Remastered vintage concert recording from 1969, PLUS 5 studio rarities from the same time period

Remastered vintage concert recording from 1969, PLUS 5 studio rarities from the same time period

042282016126
Caught Live +5

Details

Format: CD
Label: POLYDOR / UMGD
Catalog: 820161
Genre: Rock/Pop
Rel. Date: 10/22/1996
UPC: 042282016126

Caught Live +5
Artist: The Moody Blues
Format: CD
New: Available to Order $13.95
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Remastered vintage concert recording from 1969, PLUS 5 studio rarities from the same time period

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''Caught Live + 5'' is a 1977 Moody Blues double album consisting of a December 12, 1969 live show at the Royal Albert Hall and five previously unreleased studio recordings from the same time period. It is the only live album recording by the band from their classic era, although Mike Pinder's estate has released ''The Lost Performance: Paris 1970'' as a DVD in 2004.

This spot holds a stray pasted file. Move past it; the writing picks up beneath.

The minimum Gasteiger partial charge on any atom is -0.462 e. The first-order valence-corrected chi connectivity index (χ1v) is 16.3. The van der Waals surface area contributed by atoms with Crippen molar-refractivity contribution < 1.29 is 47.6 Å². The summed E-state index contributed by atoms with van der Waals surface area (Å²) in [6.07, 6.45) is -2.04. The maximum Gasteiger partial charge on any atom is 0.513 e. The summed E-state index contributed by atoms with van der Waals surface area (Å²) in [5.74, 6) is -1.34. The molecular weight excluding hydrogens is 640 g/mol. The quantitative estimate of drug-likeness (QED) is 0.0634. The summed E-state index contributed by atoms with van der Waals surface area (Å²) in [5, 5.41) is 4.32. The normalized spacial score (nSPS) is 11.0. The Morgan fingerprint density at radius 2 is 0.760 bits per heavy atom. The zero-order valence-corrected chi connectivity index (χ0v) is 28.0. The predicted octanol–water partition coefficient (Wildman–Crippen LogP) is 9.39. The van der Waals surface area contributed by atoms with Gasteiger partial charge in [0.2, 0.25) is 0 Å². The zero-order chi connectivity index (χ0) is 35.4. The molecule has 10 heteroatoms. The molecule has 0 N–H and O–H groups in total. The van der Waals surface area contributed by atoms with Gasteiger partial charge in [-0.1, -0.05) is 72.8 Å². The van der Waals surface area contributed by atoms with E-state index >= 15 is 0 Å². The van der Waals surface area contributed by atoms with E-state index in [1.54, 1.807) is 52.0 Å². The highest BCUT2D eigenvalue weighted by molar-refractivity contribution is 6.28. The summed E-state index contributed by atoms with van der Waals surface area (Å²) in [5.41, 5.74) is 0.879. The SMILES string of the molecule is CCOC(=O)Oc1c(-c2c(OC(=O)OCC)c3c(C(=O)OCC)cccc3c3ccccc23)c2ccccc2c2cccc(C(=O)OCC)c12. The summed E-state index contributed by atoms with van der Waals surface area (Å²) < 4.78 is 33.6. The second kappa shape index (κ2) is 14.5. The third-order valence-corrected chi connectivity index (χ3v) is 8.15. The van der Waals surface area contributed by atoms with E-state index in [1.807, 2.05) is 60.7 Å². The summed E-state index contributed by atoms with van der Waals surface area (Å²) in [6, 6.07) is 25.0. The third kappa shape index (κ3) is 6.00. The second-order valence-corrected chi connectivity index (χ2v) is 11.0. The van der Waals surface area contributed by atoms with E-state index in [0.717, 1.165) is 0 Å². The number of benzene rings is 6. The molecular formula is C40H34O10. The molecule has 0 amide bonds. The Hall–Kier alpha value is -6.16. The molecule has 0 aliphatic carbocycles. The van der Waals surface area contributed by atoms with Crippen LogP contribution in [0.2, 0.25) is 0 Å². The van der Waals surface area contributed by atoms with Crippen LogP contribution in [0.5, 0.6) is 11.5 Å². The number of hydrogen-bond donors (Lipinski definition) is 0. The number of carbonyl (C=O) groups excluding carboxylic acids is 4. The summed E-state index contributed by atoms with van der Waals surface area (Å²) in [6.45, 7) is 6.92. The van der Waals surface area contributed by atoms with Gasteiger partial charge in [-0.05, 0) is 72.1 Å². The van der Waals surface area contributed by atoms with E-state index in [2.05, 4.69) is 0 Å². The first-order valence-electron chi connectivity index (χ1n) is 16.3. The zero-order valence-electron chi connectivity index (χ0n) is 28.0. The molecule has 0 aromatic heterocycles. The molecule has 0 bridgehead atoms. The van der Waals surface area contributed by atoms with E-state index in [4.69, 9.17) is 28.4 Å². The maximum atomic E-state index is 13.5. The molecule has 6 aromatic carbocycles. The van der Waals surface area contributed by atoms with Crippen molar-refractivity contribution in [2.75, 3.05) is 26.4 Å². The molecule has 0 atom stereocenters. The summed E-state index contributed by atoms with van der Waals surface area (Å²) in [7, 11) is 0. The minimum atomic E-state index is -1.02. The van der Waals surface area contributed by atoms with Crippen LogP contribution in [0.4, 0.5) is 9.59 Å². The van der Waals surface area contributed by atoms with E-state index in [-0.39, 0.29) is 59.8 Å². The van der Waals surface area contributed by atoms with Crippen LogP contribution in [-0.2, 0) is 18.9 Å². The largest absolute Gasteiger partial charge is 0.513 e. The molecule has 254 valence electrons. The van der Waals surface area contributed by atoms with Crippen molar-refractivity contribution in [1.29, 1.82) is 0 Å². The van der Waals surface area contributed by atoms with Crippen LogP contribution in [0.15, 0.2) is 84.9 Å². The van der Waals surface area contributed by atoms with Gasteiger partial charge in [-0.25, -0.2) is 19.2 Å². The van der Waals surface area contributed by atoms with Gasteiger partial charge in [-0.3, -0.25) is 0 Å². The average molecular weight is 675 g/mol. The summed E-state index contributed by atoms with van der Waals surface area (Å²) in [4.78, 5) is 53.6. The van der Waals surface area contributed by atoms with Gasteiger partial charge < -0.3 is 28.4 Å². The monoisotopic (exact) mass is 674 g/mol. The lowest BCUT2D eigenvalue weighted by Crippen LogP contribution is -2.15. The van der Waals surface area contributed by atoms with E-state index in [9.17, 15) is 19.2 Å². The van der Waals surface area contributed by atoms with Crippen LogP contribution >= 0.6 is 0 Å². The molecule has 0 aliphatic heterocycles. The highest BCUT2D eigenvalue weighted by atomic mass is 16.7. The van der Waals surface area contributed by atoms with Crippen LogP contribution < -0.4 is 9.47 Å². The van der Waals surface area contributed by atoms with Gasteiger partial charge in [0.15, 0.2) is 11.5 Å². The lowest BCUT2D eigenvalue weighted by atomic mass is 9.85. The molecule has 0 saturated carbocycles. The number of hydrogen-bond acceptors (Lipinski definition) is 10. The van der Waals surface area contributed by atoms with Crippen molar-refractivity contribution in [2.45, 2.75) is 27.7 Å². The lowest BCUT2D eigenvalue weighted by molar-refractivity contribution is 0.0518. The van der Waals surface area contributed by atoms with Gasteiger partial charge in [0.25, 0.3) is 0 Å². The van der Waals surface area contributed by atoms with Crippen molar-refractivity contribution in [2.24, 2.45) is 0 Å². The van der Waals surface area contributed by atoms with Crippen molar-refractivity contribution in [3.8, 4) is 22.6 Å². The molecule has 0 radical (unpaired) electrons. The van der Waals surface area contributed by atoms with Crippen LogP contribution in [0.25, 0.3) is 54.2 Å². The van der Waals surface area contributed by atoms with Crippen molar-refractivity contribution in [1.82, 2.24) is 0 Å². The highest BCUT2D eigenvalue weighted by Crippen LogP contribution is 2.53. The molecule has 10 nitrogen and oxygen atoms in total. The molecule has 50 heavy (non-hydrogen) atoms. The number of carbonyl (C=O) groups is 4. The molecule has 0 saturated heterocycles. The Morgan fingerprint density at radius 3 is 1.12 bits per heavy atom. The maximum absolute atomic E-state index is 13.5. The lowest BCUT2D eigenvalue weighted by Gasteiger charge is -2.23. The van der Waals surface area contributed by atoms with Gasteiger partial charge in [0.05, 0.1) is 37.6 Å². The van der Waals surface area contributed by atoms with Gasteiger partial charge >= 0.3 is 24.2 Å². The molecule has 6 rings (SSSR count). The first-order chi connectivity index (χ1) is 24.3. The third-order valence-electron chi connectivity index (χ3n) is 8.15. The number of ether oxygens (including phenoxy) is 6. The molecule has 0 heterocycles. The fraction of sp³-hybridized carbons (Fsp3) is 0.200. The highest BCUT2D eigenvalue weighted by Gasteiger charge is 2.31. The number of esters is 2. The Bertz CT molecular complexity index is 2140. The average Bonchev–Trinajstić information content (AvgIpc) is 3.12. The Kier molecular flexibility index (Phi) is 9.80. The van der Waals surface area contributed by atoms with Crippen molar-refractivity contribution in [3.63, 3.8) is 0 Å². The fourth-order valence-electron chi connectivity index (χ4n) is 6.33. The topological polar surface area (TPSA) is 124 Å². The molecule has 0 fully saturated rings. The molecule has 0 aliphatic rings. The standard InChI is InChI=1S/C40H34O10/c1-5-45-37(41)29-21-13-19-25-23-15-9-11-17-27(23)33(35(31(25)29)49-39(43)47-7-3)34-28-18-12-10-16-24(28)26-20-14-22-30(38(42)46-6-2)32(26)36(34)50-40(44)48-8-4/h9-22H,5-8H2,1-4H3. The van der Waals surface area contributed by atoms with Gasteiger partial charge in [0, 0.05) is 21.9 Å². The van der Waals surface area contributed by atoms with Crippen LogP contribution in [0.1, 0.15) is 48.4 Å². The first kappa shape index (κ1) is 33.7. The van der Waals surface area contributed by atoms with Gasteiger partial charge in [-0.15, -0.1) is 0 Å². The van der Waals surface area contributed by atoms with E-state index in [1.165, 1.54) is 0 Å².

The band have expressed their dissatisfaction with their performance that night, citing drug use that impaired their abilities, and as such, the release was desired more by London and Decca Records to promote what would become their reunion album ''Octave'' than by the band themselves. Nevertheless, the concert showcases the band's versatility on different instruments, and their ability to perform complex material from their first four albums in a live setting. Given that, the entire set is flawed by an out-of-tune mellotron and very ragged harmony singing. "Gypsy" is the only representative of the contemporary album ''To Our Children's Children's Children''.

The 8-track tape version of this album has the distinction of being one of the few 8-tracks that is arranged exactly like the album, with no song breaks.

While ''Caught Live + 5'' managed to reach #26 during its U.S. chart run, it missed the UK listings completely, the first time an anomaly such as this had occurred for The Moody Blues since their 1965 debut ''The Magnificent Moodies''.

This is the first Moody Blues album since ''Days of Future Passed'' not to feature cover artwork by Philip Travers. London instead utilised British art design group Hipgnosis. - Wikipedia